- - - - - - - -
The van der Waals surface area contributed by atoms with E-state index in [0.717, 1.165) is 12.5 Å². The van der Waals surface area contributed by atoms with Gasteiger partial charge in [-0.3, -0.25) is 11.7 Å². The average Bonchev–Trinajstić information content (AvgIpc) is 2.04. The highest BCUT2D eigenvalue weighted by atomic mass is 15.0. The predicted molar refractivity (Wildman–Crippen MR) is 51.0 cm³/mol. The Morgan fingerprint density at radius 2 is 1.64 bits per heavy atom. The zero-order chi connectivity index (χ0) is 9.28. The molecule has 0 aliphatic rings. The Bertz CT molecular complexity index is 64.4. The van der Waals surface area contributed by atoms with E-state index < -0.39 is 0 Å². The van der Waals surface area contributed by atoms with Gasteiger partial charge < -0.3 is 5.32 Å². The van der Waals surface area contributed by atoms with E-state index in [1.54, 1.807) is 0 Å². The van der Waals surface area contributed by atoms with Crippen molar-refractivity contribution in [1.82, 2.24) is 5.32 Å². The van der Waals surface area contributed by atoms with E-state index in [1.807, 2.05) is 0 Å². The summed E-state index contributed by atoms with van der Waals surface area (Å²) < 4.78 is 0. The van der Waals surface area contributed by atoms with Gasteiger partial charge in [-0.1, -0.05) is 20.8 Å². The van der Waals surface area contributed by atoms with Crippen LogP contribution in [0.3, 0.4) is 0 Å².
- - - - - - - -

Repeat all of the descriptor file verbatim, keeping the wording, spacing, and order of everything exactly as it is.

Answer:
The van der Waals surface area contributed by atoms with E-state index in [0.717, 1.165) is 12.5 Å². The van der Waals surface area contributed by atoms with Gasteiger partial charge in [-0.3, -0.25) is 11.7 Å². The average Bonchev–Trinajstić information content (AvgIpc) is 2.04. The highest BCUT2D eigenvalue weighted by atomic mass is 15.0. The predicted molar refractivity (Wildman–Crippen MR) is 51.0 cm³/mol. The Morgan fingerprint density at radius 2 is 1.64 bits per heavy atom. The zero-order chi connectivity index (χ0) is 9.28. The molecule has 0 aliphatic rings. The Bertz CT molecular complexity index is 64.4. The van der Waals surface area contributed by atoms with E-state index < -0.39 is 0 Å². The van der Waals surface area contributed by atoms with Gasteiger partial charge < -0.3 is 5.32 Å². The van der Waals surface area contributed by atoms with E-state index in [1.54, 1.807) is 0 Å². The van der Waals surface area contributed by atoms with Crippen molar-refractivity contribution in [1.82, 2.24) is 5.32 Å². The van der Waals surface area contributed by atoms with E-state index in [1.807, 2.05) is 0 Å². The summed E-state index contributed by atoms with van der Waals surface area (Å²) < 4.78 is 0. The van der Waals surface area contributed by atoms with Gasteiger partial charge in [-0.1, -0.05) is 20.8 Å². The van der Waals surface area contributed by atoms with Crippen LogP contribution in [0.3, 0.4) is 0 Å².